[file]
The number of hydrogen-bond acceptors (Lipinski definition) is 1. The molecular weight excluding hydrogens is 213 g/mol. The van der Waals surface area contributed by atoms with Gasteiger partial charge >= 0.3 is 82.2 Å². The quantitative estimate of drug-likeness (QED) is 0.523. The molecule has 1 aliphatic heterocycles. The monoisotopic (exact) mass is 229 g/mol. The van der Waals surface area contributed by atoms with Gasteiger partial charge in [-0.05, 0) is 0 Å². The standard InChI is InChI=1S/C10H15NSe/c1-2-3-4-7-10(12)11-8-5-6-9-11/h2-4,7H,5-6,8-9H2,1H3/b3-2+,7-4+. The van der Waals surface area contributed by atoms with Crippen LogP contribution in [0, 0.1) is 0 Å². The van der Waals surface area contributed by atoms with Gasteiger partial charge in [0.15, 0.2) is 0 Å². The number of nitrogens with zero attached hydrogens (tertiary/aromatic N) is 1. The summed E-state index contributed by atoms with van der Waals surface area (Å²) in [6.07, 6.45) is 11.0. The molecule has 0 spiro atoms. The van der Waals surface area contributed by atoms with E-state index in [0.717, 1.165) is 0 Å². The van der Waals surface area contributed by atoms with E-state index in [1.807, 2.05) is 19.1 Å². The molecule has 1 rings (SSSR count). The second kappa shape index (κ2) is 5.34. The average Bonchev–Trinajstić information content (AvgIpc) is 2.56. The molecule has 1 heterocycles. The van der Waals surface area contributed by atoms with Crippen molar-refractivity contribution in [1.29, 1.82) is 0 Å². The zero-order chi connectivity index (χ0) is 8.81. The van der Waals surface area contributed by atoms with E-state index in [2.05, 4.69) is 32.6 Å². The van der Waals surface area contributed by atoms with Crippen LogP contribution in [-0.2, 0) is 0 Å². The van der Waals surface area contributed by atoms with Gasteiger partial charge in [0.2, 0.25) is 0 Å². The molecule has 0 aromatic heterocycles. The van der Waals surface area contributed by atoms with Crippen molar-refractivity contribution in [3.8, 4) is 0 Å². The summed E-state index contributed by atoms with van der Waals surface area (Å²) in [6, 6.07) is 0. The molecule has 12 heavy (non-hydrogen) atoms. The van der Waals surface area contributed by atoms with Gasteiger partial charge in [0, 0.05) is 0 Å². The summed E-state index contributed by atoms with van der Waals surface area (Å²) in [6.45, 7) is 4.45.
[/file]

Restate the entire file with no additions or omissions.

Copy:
The number of hydrogen-bond acceptors (Lipinski definition) is 1. The molecular weight excluding hydrogens is 213 g/mol. The van der Waals surface area contributed by atoms with Gasteiger partial charge >= 0.3 is 82.2 Å². The quantitative estimate of drug-likeness (QED) is 0.523. The molecule has 1 aliphatic heterocycles. The monoisotopic (exact) mass is 229 g/mol. The van der Waals surface area contributed by atoms with Gasteiger partial charge in [-0.05, 0) is 0 Å². The standard InChI is InChI=1S/C10H15NSe/c1-2-3-4-7-10(12)11-8-5-6-9-11/h2-4,7H,5-6,8-9H2,1H3/b3-2+,7-4+. The van der Waals surface area contributed by atoms with Crippen LogP contribution in [0, 0.1) is 0 Å². The van der Waals surface area contributed by atoms with Gasteiger partial charge in [0.15, 0.2) is 0 Å². The number of nitrogens with zero attached hydrogens (tertiary/aromatic N) is 1. The summed E-state index contributed by atoms with van der Waals surface area (Å²) in [6.07, 6.45) is 11.0. The molecule has 0 spiro atoms. The van der Waals surface area contributed by atoms with E-state index in [0.717, 1.165) is 0 Å². The van der Waals surface area contributed by atoms with E-state index in [1.807, 2.05) is 19.1 Å². The molecule has 1 rings (SSSR count). The second kappa shape index (κ2) is 5.34. The average Bonchev–Trinajstić information content (AvgIpc) is 2.56. The molecule has 1 heterocycles. The van der Waals surface area contributed by atoms with Crippen molar-refractivity contribution in [1.29, 1.82) is 0 Å². The zero-order chi connectivity index (χ0) is 8.81. The van der Waals surface area contributed by atoms with E-state index in [2.05, 4.69) is 32.6 Å². The van der Waals surface area contributed by atoms with Crippen LogP contribution in [-0.2, 0) is 0 Å². The van der Waals surface area contributed by atoms with Gasteiger partial charge in [0.2, 0.25) is 0 Å². The molecule has 0 aromatic heterocycles. The van der Waals surface area contributed by atoms with Crippen molar-refractivity contribution in [3.8, 4) is 0 Å². The summed E-state index contributed by atoms with van der Waals surface area (Å²) in [6, 6.07) is 0. The molecule has 12 heavy (non-hydrogen) atoms. The van der Waals surface area contributed by atoms with Gasteiger partial charge in [0, 0.05) is 0 Å². The summed E-state index contributed by atoms with van der Waals surface area (Å²) in [6.45, 7) is 4.45.